Volunteering in the community is the perfect way to embrace the changing signs of the season in our city, as well as within ourselves. By lending a helping hand, we become more aware our our surroundings and more connected to the issues and challenges that weave all people together. You may even find your volunteer efforts so inspirational, that they lead you to re-discover your passion....

To start my weekend, I'll be participating in the Hands on DC WORK-A-THON on Saturday with the Miami University Alumni Association to help create better schools and brighter futures for students in the District of Columbia. Across DC, hundreds of volunteers will be literally swinging hammers and fixing up classrooms so that every child can learn in an environment that makes them feel valued. My team will be spending most of the day painting murals, building book shelves and sprucing up classroom fixtures at KIPP Academy. Check out the Work-A-Thon webpage for more information on joining a team.

If you're more intersted in volunteering your time during National Sexual Assault Awareness Month to rally together with other like-minded activists, consider participating in the UNIFEM Annual Walk to Stop Violence against Women and Girls on Sunday. All of the proceeds for this event go to the UN Trust Fund to Eliminate Violence Against Women. The UN Trust Fund is the only global multi-lateral grant-making mechanism exclusively devoted to supporting local, national and regional efforts of organizations to combat gender-based violence. Since it began operations in 1997, the Trust Fund has awarded more than US$19 million to 263 initiatives to address violence against women in 115 countries.

A few other events of note below:
"Rally to Rescue the Invisible Children of War"
Sunday, April 26th
Starts at 2:00pm at he Ellipse, and ends at the Natioanl Mall
On April 25th, 2009 thousands of participants will gather in 100 cities across the world to symbolically abduct themselves to free the abducted. A civil war, originally contained within Uganda’s borders, has now evolved into a widespread regional crisis. Invisible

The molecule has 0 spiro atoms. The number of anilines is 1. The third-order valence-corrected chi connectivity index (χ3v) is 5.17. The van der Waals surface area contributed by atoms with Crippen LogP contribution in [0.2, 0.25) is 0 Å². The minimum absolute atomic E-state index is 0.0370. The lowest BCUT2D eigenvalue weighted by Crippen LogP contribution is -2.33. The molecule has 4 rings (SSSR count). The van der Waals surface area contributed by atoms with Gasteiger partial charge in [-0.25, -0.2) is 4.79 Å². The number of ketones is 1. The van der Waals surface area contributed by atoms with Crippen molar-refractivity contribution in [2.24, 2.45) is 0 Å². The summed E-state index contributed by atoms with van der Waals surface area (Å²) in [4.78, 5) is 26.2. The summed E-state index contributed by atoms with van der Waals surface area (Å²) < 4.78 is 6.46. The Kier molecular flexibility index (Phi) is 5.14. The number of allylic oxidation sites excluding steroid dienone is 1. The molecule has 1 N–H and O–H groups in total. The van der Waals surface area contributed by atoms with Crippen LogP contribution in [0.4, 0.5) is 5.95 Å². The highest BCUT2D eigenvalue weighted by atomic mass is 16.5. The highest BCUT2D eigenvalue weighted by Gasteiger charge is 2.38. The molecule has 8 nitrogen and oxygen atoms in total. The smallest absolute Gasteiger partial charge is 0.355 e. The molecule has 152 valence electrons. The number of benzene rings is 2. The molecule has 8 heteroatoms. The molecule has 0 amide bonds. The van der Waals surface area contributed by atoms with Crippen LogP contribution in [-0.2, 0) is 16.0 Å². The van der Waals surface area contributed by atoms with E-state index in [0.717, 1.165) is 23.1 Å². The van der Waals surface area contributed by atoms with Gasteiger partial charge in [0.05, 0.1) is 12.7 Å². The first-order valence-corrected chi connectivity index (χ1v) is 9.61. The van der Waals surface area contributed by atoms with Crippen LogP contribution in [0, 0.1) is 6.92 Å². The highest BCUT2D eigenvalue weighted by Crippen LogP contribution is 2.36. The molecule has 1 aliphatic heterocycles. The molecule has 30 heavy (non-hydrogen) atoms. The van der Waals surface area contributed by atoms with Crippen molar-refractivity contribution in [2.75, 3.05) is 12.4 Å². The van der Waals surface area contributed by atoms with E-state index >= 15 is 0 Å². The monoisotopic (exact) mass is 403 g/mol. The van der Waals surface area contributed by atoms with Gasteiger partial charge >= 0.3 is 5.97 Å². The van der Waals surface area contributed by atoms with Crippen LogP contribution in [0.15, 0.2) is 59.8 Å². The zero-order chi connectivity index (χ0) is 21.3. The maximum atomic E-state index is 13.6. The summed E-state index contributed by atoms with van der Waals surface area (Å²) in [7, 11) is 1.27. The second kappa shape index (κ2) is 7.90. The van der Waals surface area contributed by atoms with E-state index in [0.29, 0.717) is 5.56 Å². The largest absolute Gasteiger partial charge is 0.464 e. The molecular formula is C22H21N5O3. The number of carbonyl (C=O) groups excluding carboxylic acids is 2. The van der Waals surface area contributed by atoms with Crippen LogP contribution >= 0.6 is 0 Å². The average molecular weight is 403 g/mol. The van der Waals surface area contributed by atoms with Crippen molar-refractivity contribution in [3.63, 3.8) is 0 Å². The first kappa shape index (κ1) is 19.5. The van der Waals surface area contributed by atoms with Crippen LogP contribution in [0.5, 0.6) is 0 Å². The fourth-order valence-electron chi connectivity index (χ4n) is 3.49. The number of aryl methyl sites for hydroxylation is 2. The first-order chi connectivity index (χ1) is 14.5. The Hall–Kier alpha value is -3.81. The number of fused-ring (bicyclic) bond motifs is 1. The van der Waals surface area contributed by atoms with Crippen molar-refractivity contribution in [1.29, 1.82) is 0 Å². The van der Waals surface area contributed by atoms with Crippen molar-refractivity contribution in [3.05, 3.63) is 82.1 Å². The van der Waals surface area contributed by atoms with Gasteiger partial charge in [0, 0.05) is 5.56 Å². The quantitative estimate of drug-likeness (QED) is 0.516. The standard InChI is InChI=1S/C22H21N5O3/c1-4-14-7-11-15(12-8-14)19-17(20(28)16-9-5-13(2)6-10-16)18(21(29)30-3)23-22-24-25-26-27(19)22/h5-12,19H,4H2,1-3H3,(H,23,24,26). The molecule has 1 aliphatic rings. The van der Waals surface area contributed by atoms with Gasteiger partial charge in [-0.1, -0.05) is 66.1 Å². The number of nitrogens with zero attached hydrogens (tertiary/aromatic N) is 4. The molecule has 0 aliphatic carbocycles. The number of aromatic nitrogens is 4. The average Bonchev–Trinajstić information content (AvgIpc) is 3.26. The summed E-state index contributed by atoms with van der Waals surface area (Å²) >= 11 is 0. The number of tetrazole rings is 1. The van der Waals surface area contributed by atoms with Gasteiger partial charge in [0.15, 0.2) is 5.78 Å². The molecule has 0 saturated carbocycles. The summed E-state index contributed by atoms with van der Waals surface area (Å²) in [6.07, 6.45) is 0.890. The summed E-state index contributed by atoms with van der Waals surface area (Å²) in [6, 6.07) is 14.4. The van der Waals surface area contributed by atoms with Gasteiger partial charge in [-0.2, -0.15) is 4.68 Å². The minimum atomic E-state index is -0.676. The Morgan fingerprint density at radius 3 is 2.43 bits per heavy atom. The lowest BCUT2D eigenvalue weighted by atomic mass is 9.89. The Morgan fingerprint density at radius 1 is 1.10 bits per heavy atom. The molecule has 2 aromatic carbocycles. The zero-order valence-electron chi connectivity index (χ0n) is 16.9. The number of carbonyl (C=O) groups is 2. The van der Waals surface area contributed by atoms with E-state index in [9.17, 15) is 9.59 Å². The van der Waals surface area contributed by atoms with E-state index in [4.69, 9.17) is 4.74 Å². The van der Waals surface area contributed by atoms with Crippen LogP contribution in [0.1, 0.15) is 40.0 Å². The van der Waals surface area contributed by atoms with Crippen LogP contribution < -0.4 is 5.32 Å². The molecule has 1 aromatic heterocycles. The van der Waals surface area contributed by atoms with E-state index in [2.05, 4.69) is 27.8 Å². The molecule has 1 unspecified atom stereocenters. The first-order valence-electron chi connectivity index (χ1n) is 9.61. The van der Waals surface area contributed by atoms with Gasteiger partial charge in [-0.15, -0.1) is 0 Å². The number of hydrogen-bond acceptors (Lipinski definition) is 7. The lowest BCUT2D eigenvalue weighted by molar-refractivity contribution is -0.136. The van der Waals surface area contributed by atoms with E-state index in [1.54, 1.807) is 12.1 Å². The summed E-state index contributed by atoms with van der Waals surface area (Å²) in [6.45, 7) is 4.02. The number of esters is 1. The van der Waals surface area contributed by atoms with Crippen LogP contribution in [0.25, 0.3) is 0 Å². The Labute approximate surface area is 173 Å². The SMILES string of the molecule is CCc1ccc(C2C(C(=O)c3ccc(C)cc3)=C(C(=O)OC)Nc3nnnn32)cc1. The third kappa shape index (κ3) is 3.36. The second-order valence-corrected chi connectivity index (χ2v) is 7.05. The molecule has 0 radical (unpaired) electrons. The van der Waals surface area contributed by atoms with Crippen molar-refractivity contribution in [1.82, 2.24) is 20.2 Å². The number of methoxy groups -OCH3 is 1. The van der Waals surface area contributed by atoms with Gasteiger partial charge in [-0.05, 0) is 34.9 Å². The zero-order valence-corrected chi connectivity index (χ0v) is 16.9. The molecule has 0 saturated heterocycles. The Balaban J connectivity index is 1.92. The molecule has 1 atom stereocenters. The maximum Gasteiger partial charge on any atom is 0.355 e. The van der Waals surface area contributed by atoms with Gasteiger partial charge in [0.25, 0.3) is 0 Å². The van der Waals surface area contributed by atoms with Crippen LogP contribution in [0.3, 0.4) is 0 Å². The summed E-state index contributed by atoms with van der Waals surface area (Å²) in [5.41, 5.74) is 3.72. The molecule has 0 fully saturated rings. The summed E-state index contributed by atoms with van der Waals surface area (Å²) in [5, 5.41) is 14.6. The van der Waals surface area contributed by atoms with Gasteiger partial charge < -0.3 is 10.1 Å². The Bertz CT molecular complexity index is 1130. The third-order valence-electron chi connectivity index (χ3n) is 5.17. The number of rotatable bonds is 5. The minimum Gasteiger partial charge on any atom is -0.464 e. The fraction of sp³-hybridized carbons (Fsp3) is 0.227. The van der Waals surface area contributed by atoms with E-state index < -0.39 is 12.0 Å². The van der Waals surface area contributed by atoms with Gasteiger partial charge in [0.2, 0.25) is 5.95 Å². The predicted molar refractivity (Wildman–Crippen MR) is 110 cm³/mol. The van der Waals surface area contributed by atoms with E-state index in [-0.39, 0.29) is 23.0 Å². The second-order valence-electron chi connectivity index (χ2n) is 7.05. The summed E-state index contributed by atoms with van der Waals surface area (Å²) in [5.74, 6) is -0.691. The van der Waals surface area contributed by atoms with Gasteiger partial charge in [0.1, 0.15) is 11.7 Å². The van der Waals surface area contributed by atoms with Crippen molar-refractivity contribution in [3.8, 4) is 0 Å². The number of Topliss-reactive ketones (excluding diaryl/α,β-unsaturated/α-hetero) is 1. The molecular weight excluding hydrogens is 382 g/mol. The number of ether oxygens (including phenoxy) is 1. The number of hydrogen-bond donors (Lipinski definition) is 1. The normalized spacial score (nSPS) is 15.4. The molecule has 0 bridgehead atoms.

Children, in concert with other policy organizations including Resolve Uganda, The Enough Project, Human Rights Watch and Amnesty International, now believes an international effort to apprehend Kony and rescue his child soldiers is the most viable way to end the most neglected humanitarian emergency in the world today.

All the info is online. There are many ways to get involved. You can
donate $$ online.

Sisters4Sisters April Networking Event
Sunday, April 26
Come Join Sisters4Sisters Network, Inc. for our April Networking Event scheduled Sunday, April 26, 209 at 3:00pm at Bowie State University, Center for Learning and Technology, Room 102, 14000 Jericho Park Drive, Bowie, MD. Our guest speaker will be George C. Fraser, author of Success Runs in Our Race and Click. Come learn how George Fraser inspired us to form Sisters4Sisters Network, Inc.

This event is FREE, but you must RSVP at or call us at 240 678-0117 to reserve your seat. There will be door prizes, entertainment, lite food and refreshment. George will be available for a booksigning as well!!!

Wednesday, April 22, 2009

URGENT: Keep Women's Voices at the Table in DC!!!

Did you know that 80% of homeless households in Washington, DC are headed by single WOMEN? With a 25% increase in homeless in the city this past year and domestic violence on the rise, the female residents of DC deserve a strong voice to advocate for them in city government. Unfortunately, Mayor Fenty's 2010 budget reduces the Office of Women's Policy Initiatives (OWPI) to just one full time employee. Not only does the OWPI staff cut reduce the representation that some of the DC's most vulnerable citizens will have on DC City Council for important budget and program decisions, but it also undermines the vital role that women play in the local community.

Why does the Mayor's 2010 budget appropriate funding for every constituent services office to have at least 2 full time employees, while reducing the Office of Women's Policy Initiatives to only one? President Obama prioritized the voices of women and the issues that affect families with the formation for The White House Council on Women and Girls, and we need to help ensure that local government reflects similar priorities.